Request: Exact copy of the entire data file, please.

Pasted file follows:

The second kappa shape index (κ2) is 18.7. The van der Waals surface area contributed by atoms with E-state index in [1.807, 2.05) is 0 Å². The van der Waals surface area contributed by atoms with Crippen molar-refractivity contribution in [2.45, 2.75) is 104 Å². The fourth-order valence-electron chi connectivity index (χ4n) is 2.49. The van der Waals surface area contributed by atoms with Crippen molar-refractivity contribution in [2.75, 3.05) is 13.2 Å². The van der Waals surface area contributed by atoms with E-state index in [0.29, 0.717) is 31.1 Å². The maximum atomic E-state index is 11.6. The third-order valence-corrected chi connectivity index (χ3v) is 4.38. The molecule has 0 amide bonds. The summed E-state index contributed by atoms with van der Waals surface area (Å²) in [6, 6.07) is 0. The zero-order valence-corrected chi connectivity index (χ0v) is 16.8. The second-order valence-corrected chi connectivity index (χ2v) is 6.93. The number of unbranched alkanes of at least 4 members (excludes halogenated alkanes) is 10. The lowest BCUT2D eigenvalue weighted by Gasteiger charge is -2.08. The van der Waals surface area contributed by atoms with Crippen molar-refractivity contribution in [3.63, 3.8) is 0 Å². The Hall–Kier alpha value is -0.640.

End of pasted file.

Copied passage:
The second kappa shape index (κ2) is 18.7. The van der Waals surface area contributed by atoms with E-state index in [1.807, 2.05) is 0 Å². The van der Waals surface area contributed by atoms with Crippen molar-refractivity contribution in [2.45, 2.75) is 104 Å². The fourth-order valence-electron chi connectivity index (χ4n) is 2.49. The van der Waals surface area contributed by atoms with Crippen molar-refractivity contribution in [2.75, 3.05) is 13.2 Å². The van der Waals surface area contributed by atoms with E-state index in [0.29, 0.717) is 31.1 Å². The maximum atomic E-state index is 11.6. The third-order valence-corrected chi connectivity index (χ3v) is 4.38. The molecule has 0 amide bonds. The summed E-state index contributed by atoms with van der Waals surface area (Å²) in [6, 6.07) is 0. The zero-order valence-corrected chi connectivity index (χ0v) is 16.8. The second-order valence-corrected chi connectivity index (χ2v) is 6.93. The number of unbranched alkanes of at least 4 members (excludes halogenated alkanes) is 10. The lowest BCUT2D eigenvalue weighted by Gasteiger charge is -2.08. The van der Waals surface area contributed by atoms with Crippen molar-refractivity contribution in [3.63, 3.8) is 0 Å². The Hall–Kier alpha value is -0.640.